Letters August 2019

Who is the Church?

by Tim Sawatzky, MacGregor, Man.

Thank you, Layton Friesen, for your May 2019 article “Without the Church, You’re on Your Own.” Many years ago I asked myself, “What is the church?” and the nagging question was, “Who is the church?” What is the church generally refers to a building, denomination or organization. Are we as individuals not the church, if we believe Jesus is the Son of God, died for us, forgiving our sins and rose back to life?

I’m reminded of the few missionaries who spent their lives ministering to certain people groups in isolation with no church building in sight. They possibly had a church behind them at home. but were they not the church where they were? Should we not be the church where we are?

Unfortunately, there has been, and is, the thinking out there that church membership is our salvation, probably because so much emphasis has been placed on membership. We may also judge someone that if they don’t attend a church they cannot be Christian. Have you ever thought that if a person goes to church then they must be a believer? Or, better yet, they go to church and they act that way? Meaning that’s not how a Christian behaves.

While I believe gathering together with other believers is very important, I’m concerned that too much emphasis is put on a denomination or certain beliefs and culture rather than the irresistible teachings of Jesus written down for us by eyewitness accounts in the first four books by Matthew, Mark, Luke and John.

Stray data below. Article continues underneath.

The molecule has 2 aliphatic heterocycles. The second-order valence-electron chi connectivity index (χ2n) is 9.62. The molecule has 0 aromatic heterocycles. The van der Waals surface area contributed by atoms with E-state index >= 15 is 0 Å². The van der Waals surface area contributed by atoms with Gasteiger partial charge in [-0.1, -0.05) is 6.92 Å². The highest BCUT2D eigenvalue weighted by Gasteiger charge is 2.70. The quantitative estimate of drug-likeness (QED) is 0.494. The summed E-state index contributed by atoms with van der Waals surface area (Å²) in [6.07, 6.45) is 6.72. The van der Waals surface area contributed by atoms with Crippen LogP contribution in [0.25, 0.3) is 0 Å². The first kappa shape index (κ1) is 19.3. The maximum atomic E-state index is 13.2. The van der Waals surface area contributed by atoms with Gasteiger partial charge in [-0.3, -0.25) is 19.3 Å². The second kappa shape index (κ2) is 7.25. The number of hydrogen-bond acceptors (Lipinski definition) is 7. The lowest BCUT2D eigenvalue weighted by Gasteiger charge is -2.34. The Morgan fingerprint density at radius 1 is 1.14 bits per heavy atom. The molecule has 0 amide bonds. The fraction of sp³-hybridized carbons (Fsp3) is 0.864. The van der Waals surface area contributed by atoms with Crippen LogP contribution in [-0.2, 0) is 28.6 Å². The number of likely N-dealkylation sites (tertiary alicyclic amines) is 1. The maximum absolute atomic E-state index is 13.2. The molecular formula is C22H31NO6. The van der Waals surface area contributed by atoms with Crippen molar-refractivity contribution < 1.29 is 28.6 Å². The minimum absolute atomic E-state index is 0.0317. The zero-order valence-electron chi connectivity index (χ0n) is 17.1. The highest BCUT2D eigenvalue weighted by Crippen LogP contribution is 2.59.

Perhaps a better question is: “Are we creating churches that are so irresistible that those who possibly don’t gather with other believers would love to attend?” Instead of, “Without the church, you’re on your own.”

Following the church does not a Jesus-follower make. If you are talking about a brick and mortar church. If we are the church, that’s me and you as individuals, then we are to be the salt and light to the world and invite others to see how irresistible Jesus is. That I believe is the church.

Balance is Needed to Prevent False Dichotomy

by Jeff Thiessen, MacGregor, Man.

Layton, thank you for your short article about souls and poverty [July]. Terry, thank you for publishing it. The grace versus works split extracted from Paul’s writings is a false dichotomy similar to asking whether we need to breathe air or drink water.  Yes, we do. All water and no air is death by drowning. All air and no water is death by dehydration. Paul, like us, was working out his faith and applying the teachings and what he knew of the life of Jesus to a particular context. In that context it was important for him and others to balance their already strong emphasis on ethics with awareness of God’s grace through Jesus. Our context is perhaps a bit different and we need to continue working out that balance.

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